Using functional magnetic resonance imaging, neuroscientists have come closer to understanding how differently wired psychopaths are that they don't feel empathy and concern when others are in pain.
When individuals with psychopathy imagine others in pain, brain areas necessary for feeling empathy and concern for others fail to become active and be connected to other important regions involved in affective processing and decision-making, reports a study published in the open-access journal Frontiers in Human Neuroscience.
Psychopathy is a personality disorder characterized by a lack of empathy and remorse, shallow affect, glibness, manipulation and callousness. Previous research indicates that the rate of psychopathy in prisons is around 23%, greater than the average population which is around 1%.
To better understand the neurological basis of empathy dysfunction in psychopaths, neuroscientists used functional magnetic resonance imaging (fMRI) on the brains of 121 inmates of a medium-security prison in the USA.
Participants were shown visual scenarios illustrating physical pain, such as a finger caught between a door, or a toe caught under a heavy object. They were by turns invited to imagine that this accident happened to themselves, or somebody else. They were also shown control images that did not depict any painful situation, for example a hand on a doorknob.
Participants were assessed with the widely used PCL-R, a diagnostic tool to identify their degree of psychopathic tendencies. Based on this assessment, the participants were then divided in three groups of approximately 40 individuals each: highly, moderately, and weakly psychopathic.
When highly psychopathic participants imagined pain to themselves, they showed a typical neural response within the brain regions involved in empathy for pain, including the anterior insula, the anterior midcingulate cortex, somatosensory cortex, and the right amygdala. The increase in brain activity in these regions was unusually pronounced, suggesting that psychopathic people are sensitive to the thought of pain.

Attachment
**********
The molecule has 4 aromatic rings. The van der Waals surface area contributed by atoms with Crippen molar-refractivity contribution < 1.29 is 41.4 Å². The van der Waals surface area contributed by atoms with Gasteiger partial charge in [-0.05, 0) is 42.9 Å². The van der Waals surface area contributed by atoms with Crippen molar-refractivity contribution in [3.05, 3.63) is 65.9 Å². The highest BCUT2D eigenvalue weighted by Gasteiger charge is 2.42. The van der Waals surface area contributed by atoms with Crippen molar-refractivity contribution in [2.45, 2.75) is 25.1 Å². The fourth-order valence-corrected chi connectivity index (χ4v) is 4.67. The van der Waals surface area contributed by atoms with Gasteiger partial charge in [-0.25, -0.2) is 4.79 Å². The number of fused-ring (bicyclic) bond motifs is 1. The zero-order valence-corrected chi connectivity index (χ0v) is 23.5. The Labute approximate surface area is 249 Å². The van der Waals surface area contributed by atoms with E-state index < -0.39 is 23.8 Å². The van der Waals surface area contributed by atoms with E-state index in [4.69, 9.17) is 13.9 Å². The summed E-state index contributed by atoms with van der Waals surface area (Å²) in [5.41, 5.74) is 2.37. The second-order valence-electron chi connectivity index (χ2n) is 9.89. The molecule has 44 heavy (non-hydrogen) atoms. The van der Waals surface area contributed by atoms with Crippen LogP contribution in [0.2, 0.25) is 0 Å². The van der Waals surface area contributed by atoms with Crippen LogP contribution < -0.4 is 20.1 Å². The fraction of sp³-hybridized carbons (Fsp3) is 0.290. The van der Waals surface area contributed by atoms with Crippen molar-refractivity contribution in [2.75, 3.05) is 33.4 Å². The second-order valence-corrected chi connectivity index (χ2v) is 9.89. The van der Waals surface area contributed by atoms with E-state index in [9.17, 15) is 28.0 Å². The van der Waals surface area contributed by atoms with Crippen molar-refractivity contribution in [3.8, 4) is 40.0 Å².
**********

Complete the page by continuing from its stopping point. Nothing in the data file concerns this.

But when participants imagined pain to others, these regions failed to become active in high psychopaths. Moreover, psychopaths showed an increased response in the ventral striatum, an area known to be involved in pleasure, when imagining others in pain.
This atypical activation combined with a negative functional connectivity between the insula and the ventromedial prefrontal cortex may suggest that individuals with high scores on psychopathy actually enjoyed imagining pain inflicted on others and did not care for them. The ventromedial prefrontal cortex is a region that plays a critical role in empathetic decision-making, such as caring for the wellbeing of others.
Taken together, this atypical pattern of activation and effective connectivity associated with perspective taking manipulations may inform intervention programs in a domain where therapeutic pessimism is more the rule than the exception. Altered connectivity may constitute novel targets for intervention. Imagining oneself in pain or in distress may trigger a stronger affective reaction than imagining what another person would feel, and this could be used with some psychopaths in cognitive-behavior therapies as a kick-starting technique, write the authors.